|Image: Josh More|
The Electric Eel is certainly electric but despite being long, thin and woefully lacking in the fin department, they aren't really eels. Rather they belong to the order Gymnotiformes, the South American Knifefishes.
Knifefishes look a bit like a knife! Their long, narrow body tapers away at the end and they have no pelvic fins, dorsal fins or tail fin. They rely totally on an anal fin that extends along the underside of almost their entire body. This, I suppose, is the blade of the knife. Unfortunately it ripples and undulates as the fish swims, which makes it completely inappropriate for carefully cutting away the crust of your master's sandwich. However, it allows the fish to swim forward and back with equal confidence, perfect for repeatedly stabbing your master in the gut. You'll get away with it too, because no-one ever suspects the butler.
With this size Electric Eels can make a meal of all sorts of crustaceans, fish and even birds, mammals and amphibians they come across in the Amazon and other rivers in north-eastern South America. The first problem comes with finding it. Electric Eels live in water so dark and murky even they don't seem to trust it! More than three quarters of their oxygen requirements are met by rising to the surface and gulping air.
|Image: Dave Lonsdale|
Dark and murky waters
Their ears are more useful! The knifefish order is within a superorder called Ostariophysi. Member of this group have a swim bladder divided into two parts, one of which is directly attached to the inner ear by tiny bones. It greatly improves their hearing but really... it's the electricity, the ol' lecky that steals the Electric Eel's heart. And most of their body, too...
Video: Vincent Liew
It's almost frightening how devoted to electricity the Electric Eel is. We humans are absolutely stuffed with supposedly "vital" organs. We're like a big bag of offal with legs to move it around and arms to clear up after it. Electric Eels are different. Just 20% of their body-length is taken up by those organs. Heart, stomach, the bit that pays the mortgage, the bit that sends Christmas cards to people it hasn't seen in 20 years... just twenty percent.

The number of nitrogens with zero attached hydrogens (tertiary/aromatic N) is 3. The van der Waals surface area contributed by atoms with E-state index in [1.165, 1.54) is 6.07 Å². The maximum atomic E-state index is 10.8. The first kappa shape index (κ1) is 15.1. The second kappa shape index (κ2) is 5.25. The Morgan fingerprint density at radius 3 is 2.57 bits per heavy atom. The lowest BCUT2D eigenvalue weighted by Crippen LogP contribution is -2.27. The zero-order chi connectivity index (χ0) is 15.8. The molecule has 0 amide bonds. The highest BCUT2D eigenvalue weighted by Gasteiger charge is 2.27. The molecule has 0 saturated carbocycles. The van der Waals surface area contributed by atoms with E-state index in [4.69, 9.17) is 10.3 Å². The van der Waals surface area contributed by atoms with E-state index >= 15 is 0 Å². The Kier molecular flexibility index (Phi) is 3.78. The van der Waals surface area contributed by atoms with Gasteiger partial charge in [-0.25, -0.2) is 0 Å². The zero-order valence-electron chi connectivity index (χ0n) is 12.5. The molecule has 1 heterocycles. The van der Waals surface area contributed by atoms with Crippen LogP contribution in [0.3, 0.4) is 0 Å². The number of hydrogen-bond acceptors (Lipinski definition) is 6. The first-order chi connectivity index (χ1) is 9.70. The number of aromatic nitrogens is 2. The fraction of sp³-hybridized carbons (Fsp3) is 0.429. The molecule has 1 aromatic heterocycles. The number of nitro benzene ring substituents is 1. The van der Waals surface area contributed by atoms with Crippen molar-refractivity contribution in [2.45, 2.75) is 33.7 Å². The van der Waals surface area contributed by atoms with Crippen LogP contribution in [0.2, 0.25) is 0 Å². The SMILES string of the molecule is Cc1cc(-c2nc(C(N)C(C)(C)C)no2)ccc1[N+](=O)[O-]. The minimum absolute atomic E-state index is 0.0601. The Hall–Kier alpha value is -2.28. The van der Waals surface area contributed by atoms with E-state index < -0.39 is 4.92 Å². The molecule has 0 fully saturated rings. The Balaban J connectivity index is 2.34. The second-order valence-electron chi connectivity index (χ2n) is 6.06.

The rest, the other four fifths, from a bit behind the gills to the tip of the tail, is all for the production of electricity. It's called the work/life balance, and Electric Eels have it written all over them. I mean inside them.
Well, it depends! Electric Eels have three different electric organs: the main organ, the Hunter's organ and the Sach's organ. When an Electric Eel is seeking food in dark and dingy waters, the Sach's organ emits pulses of about 10 V. This produces an electric field that the Eel is able to detect, and the field is distorted by any nearby objects or delectable flesh bodies. So it is that the Electric Eel builds a picture of the world through a process known as electrolocation, a twist on the bat's echolocation.
|Image: Brian Gratwicke|
Once the sweet, sweet electric field distortion of something juicy comes over the water, the real fun starts.
And then it's over. About as quickly as it began! The main organ and the Hunter's organ produce a pulse of electricity, usually about 350 V but sometimes as much as 650 V. That's enough to stun or kill anything the Electric Eel could want to eat, which is good because they don't have enough teeth to get a firm grip on struggling prey.
It's also enough to stun or at the very least deter any predator. It must be so humiliating for a big, bulky caiman to be reduced to a gibbering wreck by a fish! Of course they have to run away, they don't want the other caimans to see them cry.
But these nifty electric organs are good for more than just hunting and killing and eating. They also use their Sach's organ for communication, which probably amounts almost entirely to whispering sweet, electrically discharged nothings to the opposite sex in the romantic dinginess of dark, mud-bottomed rivers.
Remember how Electric Eels are covered in mucus? Well, they're not always like that. They start out covered in spit. Males use their own saliva to create a foamy nest into which the female lays up to 17,000 eggs. He defends them until they hatch.
|Image: Biopix, N Sloth|
I have seen one reference to "fish-based house security systems", which is a truly remarkable and hilarious idea. There's also synergy with my own piranha-based intruder-disposal system. Electric Eels have already been used to light up Christmas trees but seriously, they look like retired gangsters. If they've truly gone legit they're gonna need something more than decorations to spend their time on. If not, they'll go right back to Sesame Street all over again. You mark my words.